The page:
Sticky Notes is a classical music podcast for everyone, whether you are just getting interested in classical music for the first time, or if you've been listening to it and loving it all your life. Interviews with great artists, in depth looks at pieces in the repertoire, and both basic and deep dives into every era of music. Classical music is absolutely for everyone, so let's start listening! Note - Seasons 1-5 will be returning over the next year. They have been taken down in order to be re-recorded in improved sound quality!
Beethoven Symphony No. 3, "Eroica"
Two of the most famous chords in classical music propel us into this revolutionary, wild, and remarkable symphony. At the time, the Eroica symphony was the longest symphony ever written. At the time it was definitely the loudest symphony ever written! It delved into emotions that symphonies had studiously avoided in the past. Simply put, it changed the musical world forever. So how and why did Beethoven conceive of such a huge work? Is the piece really all about Napoleon? Join us to learn the story...
Beethoven Symphony No. 2
We continue the Beethoven cycle this week with his underrated 2nd symphony. Written at the height of Beethoven's despair over his increasing deafness, you might think that the symphony would be a dark and stormy one, but instead Beethoven writes one of his most relentlessly cheerful pieces. He even invented a whole new type of movement called a scherzo (joke) to heighten the mood. How do we account for this incongruity between life and art? We'll talk about all this and more as the journey continues..
Beethoven Symphony No. 1
Today begins a pretty massive project for Sticky Notes - a complete Beethoven cycle over the next few weeks! We start of course with Beethoven's 1st symphony. Some people tend to think of Beethoven’s 1st as a cautious foray into the symphonic world, but I couldn’t disagree more. It is a bold, confident leap into the genre, a genre that Beethoven would end up changing for good. All of the elements that make Beethoven's symphonies so fantastic are already present in this symphony, so let's begin the journ
Overtures, Overtures, Overtures!
Imagine compressing a 3 or 4 hour opera into 8 minutes of music. You’ve just imagined an overture! Overtures are an integral and beloved part of the opera and concert experience, and the best overtures live on as separate pieces from the work they are attached to. These overtures feature music so wonderful that they become immortal miniature masterpieces. So today I'll take you through 10 of my favorite overtures, from William Tell, to Don Giovanni, to Candide, to Romeo and Juliet, and many more. Enjoy!
Bach Cello Suites
Bach's Cello Suites are now an indispensable part of the cello repertoire, but this wasn't always the case. After Bach's death, they were forgotten. But starting in the 1890s, a cellist named Pablo Casals began playing the Suites, and the rest is history. Bach left very few clues on how to play these suites, and so many cellists interpret the Suites extraordinarily differently. Today we're going to take a look at 6 cellists and talk about how they interpret these enigmatic, sacred, and inspiring pieces.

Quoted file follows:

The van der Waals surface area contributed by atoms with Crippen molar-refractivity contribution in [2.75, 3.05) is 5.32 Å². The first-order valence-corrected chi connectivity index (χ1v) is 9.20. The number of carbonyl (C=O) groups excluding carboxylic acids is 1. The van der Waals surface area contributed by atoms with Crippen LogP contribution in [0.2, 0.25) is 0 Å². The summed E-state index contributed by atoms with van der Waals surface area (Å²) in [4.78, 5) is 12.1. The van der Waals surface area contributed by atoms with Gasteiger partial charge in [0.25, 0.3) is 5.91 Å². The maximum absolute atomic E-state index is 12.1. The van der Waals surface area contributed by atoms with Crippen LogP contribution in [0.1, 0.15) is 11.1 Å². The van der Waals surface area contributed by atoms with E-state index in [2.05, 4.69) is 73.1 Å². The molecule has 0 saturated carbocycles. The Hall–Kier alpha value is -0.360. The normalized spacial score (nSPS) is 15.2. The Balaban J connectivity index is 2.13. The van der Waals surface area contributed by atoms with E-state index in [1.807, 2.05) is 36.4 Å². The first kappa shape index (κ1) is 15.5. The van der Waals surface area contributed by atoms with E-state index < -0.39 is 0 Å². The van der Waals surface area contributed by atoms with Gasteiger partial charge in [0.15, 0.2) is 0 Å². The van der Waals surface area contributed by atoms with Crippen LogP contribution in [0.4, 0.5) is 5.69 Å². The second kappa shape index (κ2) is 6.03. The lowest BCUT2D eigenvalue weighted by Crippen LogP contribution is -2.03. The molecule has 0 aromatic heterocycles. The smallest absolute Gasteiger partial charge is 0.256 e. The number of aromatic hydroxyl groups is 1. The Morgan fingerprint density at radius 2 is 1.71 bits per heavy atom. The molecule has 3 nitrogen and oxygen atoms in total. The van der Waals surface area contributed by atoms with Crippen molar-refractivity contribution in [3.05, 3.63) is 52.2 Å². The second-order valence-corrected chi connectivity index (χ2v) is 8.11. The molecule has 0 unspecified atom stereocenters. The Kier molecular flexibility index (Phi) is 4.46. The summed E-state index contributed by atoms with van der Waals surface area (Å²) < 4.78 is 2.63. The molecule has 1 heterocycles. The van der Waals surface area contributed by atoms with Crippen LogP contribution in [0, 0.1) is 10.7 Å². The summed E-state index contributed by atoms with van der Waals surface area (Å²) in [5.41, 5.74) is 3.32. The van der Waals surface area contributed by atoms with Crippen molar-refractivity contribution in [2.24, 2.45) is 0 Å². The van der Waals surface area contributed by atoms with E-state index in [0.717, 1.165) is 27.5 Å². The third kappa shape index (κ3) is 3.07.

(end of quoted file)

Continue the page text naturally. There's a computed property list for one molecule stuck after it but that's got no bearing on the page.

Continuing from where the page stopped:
Haydn & Henle w/ Stephen Hough and Norbert Müllemann
Have you ever wondered how music gets from the manuscript to the printed page? Today we’re talking about Haydn, and a project by Henle Publishers to reissue all 55 of Haydn’s piano sonatas with fingerings from 55 different pianists! I talked with the editor in chief at Henle, Norbert Mulleman, and also the brilliant pianist Stephen Hough, one of the 55 pianists chosen for this project. We talked about editing, putting fingerings in, and how interpretation is affected by these decisions. This is a fun o
Most comprehensive classical music podcast
I listen a lot to classical music podcasts, but without any doubt, sticky notes is the best one. Personally, I think that the best classical music was written in Europe (including Russia) during the 18th to 20th century, but it is absolutely the merit of Joshua Weilerstein (being an American) to introduce the listener also to American classical music and contemporary classical music. Being a conductor himself, Joshua knows very well his job, and explains everything in a very professional matter. Thanks to Joshua, I discovered new interesting classical music, and it is fun to explore further what you learned during the podcasts. I hope that Joshua will continue making many more podcasts the coming years.
Great music, very interesting commentary
Great to listen to. Entertaining and educational. For beginners as well as a well informed audience
Thorough and enlightening!